Federal Nutrition And Organic Labels Paved The Way For Single-Trait Label Claims
by Fred Kuchler, Catherine Greene, Maria Bowman, Kandice K. Marshall, John Bovay, and Lori Lynch, USDA
Posted: 2017-11-20 15:42:56 EST

Consumers have influenced the evolution of food policy in the United States for over a century. For example, USDA meat inspection laws emerged in the early part of the 20th century in response to mounting consumer concerns about the safety of meat products—concerns awakened by Upton Sinclair’s 1906 novel, The Jungle. Other early USDA food labeling laws focused on grades and standards for color, size, and other food attributes that consumers can verify by looking at, buying, or eating the product. During the second half of the 20th century, consumers became interested in the “credence attributes” of food—attributes or qualities that consumers cannot easily verify on their own. For example, a new generation of environmentally conscious consumers emerged in the 1970s that was interested in foods produced in ways that were healthier for themselves and the planet.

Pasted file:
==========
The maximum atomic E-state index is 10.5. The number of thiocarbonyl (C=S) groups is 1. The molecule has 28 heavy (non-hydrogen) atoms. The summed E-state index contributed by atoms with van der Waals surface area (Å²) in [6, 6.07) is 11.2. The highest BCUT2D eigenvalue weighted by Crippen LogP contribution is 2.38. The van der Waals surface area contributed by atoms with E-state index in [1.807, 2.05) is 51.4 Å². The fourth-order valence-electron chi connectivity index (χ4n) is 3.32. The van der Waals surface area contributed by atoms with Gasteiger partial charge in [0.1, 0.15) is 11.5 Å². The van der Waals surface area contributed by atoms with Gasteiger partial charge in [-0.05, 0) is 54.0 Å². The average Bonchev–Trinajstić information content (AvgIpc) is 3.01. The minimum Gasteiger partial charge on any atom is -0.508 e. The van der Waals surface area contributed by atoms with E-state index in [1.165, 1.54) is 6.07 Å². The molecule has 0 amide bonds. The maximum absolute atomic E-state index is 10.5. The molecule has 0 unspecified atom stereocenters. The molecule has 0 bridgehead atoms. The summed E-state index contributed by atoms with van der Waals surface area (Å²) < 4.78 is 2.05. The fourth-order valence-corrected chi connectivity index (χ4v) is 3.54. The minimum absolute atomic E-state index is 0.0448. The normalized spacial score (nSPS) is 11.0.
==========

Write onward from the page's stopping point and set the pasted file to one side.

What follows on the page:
Consumer interest in credence attributes has continued to expand during the last few decades. Larger segments of consumers care, for example, about how crops are grown and whether livestock are humanely raised. This demand is driven by considerations of personal health, animal welfare, environmental impacts, and other factors. In response, companies have added a lot of information about health and production methods to their packaging. Consumers now face a profusion of claims, including “natural,” “low-sodium,” “cage-free,” “heart healthy,” and “non-GMO” (does not contain genetically modified organisms).

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